Firefox supports WebAuthn, but as far as I could tell only with hardware tokens. I could not find a word about Firefoxs support of Passkeys (like Apple announced recently) anywhere
Personally I don't know why passkeys werent adopted much sooner, it seems such a long hanging fruit to just store the key in the FF password manager.
I use FF to support a web where there is not only one option, like Chrome, but FF keeps falling behind and behind instead of being at the forefront. This should be a top priority.
This would be a game changer if Firefox could not only use Passkeys but be able to store (FF passwords) or interact with external key stores (KeyChain/3rd party password managers) to store keys.
There seems to be a lot of confusion in this comment history so I want to clear up a bunch of stuff
- WebAuthN/FIDO has always supported biometric authenticators on all other browsers (Chrome, Edge, Safari).
- This is not a feature of Passkeys, it is a feature of WebAuthN. Only Firefox restricted WebAuthN to USB keys. On Edge, Chrome, Safari, one has been able to use Touch ID on Mac/iPhone, Windows Hello on Windows, and Android biometrics. IE - Firefox has been behind the 8 ball on this for a very long time.
- The only thing "new" with Passkeys is it is a formalization on how to export and import those keys in an OS-level keychain, so that it works more cleanly across ecosystems.
- IE - it is arguable the first, more basic, thing to be done is to simply support any authenticator on WebAuthN - that would be step 0 - and all of the rogues gallary commentary about iCloud keychain etc. is not applicable to any of that request.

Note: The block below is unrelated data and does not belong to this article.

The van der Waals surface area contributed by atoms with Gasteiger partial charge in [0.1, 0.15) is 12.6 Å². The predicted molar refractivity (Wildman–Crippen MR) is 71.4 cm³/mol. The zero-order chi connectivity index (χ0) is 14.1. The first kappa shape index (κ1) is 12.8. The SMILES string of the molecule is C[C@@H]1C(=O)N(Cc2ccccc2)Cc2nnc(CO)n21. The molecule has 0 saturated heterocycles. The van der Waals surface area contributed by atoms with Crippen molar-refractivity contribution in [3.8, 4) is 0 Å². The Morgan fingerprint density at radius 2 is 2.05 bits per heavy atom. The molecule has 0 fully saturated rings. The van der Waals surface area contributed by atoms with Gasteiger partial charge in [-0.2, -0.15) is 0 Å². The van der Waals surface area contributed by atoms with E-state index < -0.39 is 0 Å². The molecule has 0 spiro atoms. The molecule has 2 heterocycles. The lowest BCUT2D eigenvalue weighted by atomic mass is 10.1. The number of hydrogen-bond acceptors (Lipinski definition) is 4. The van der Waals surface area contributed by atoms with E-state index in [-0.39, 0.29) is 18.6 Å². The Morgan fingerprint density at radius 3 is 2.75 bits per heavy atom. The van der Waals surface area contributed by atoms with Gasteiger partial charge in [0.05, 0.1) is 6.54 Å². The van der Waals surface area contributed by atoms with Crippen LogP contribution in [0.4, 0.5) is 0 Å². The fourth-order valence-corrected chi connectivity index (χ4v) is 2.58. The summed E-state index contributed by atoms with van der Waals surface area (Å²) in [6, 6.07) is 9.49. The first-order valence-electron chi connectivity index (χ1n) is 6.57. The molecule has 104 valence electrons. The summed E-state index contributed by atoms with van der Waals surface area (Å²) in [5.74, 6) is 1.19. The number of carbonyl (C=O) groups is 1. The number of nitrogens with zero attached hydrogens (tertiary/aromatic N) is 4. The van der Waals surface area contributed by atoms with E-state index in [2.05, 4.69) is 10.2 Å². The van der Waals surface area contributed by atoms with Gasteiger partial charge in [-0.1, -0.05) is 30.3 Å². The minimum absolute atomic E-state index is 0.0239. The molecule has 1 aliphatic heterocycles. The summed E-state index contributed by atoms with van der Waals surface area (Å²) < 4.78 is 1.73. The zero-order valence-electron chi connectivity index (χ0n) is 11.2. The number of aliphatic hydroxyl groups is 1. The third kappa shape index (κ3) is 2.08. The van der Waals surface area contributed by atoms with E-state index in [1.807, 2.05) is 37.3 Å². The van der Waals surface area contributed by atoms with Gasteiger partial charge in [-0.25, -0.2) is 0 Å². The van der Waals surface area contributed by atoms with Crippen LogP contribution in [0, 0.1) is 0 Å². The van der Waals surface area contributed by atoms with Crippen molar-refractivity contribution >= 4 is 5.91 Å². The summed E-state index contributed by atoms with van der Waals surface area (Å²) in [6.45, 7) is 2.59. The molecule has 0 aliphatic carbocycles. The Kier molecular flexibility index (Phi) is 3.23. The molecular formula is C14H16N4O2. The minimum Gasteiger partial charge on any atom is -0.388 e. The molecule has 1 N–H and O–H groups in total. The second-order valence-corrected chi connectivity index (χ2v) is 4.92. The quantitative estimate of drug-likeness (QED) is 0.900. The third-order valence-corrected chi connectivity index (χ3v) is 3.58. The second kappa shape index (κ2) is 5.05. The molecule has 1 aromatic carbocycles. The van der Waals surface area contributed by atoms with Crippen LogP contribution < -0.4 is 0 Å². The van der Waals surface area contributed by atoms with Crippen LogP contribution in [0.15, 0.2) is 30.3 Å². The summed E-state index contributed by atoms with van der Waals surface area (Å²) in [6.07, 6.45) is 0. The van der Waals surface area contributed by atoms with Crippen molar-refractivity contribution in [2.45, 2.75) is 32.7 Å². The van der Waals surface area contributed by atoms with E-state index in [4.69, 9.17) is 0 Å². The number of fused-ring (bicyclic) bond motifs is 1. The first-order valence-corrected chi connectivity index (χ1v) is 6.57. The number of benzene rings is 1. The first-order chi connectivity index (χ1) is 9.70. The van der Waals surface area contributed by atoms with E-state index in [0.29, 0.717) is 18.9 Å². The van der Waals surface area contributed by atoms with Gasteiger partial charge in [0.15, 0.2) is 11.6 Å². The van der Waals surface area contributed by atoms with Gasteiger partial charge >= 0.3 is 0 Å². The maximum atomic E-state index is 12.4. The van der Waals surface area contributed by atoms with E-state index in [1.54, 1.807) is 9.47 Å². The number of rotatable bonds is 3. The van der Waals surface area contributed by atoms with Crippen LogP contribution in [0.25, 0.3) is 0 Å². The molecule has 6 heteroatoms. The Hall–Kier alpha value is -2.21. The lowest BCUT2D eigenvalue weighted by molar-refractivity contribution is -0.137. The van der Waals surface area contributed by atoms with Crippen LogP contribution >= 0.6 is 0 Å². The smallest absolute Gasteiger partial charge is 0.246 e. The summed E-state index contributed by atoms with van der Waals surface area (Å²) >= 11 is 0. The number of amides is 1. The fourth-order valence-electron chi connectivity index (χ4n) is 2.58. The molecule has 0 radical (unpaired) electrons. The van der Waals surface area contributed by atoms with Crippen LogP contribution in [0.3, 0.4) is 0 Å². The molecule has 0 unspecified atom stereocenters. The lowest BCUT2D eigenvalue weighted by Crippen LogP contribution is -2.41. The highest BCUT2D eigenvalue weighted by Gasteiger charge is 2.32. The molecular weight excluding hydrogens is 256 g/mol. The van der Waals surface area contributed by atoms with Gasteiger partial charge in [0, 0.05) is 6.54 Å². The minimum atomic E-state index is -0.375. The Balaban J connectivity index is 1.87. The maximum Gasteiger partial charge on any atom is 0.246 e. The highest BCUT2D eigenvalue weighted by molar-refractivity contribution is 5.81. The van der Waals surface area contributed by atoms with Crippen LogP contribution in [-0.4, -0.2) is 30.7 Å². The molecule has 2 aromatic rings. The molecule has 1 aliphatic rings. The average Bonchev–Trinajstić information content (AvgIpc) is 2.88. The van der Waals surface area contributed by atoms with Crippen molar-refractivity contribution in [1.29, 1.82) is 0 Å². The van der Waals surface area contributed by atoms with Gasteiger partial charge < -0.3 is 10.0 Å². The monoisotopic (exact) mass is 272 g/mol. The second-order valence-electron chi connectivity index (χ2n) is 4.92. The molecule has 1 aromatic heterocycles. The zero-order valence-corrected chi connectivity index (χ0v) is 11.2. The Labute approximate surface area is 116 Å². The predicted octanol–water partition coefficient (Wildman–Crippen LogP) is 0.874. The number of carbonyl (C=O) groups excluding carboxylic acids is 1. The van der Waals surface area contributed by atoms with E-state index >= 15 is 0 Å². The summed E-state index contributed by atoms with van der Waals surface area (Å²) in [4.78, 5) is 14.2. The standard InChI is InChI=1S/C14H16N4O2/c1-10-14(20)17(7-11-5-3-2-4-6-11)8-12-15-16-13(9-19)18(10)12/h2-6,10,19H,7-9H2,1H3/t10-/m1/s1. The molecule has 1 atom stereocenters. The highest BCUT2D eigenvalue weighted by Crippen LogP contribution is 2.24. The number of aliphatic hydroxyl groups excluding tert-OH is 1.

Our product (www.nextlevel3.com) leverages passkeys as the primary authentication mechanism to allow users to lock and unlock their other application accounts. Most users do not have hardware keys so phone and built-in biometrics are much better options. The fact that this isn't supported in Firefox is a huge oversight. Our users will not be able to use Firefox. This is Ok for our product since most of our customers will be using our mobile app, but the fact that they can't use your browser points to a huge lost opportunity for other applications.
Firefox really needs passkeys that can be stored in the browsers keychain as well as QR code support. Currently cant sign in to sites due to not supporting the feature.
(Note: a similar idea has been merged into this thread)
I'm a longtime user/supporter of Firefox/Mozilla & other openSource efforts (including financially) but not technically up on these details.
My perspective is security is fundamental. Period.
Though I'm resistant to use of proprietary solutions, non-secure solutions, or solutions with too much security overhead (which I view as poor usability) are not solutions for me.
I also think it would make a lot of sense for Firefox to implement this API like other browsers have. I remember when Firefox used to be a leader in implementing more secure protocols for the web. But those days are a sad and distant memory.
Don't chastise other users for not donating to mozilla. Why would anyone want to donate to them when they have been increasing their own executive salaries while firing all of their programmers? Even if people send patches and pull requests to improve the browser and fix bugs, they get ignored for years. Recently, Martin Thomson said that mozilla hasn't even begun to estimate "how much more effort it would take to finish" the implementation of JPEG-XL in Firefox. The funny thing is, it's already finished, the patches have already been written, they've been proposed in multiple pull requests that have been completely ignored by mozilla for years, and mozilla says they "don't have enough manpower" to click the merge button. Meanwhile you can already try out the patches for yourself in Waterfox, where JPEG-XL is enabled out of the box with full support for transparency, animation, and color profiles. So no, don't donate a penny to mozilla... Even if you donate code and do the work for them, it will still get ignored because the executives are really busy... When literally everyone working on their "next generation browser project" Servo was fired, that should have told you way back then that they no longer have an interest in actually building a product anymore. All that's left is to financially liquidate what is left of their reputation as the executives devour mozilla from the top.
Can we get s status update on this? Is it planned, spec’d or assigned?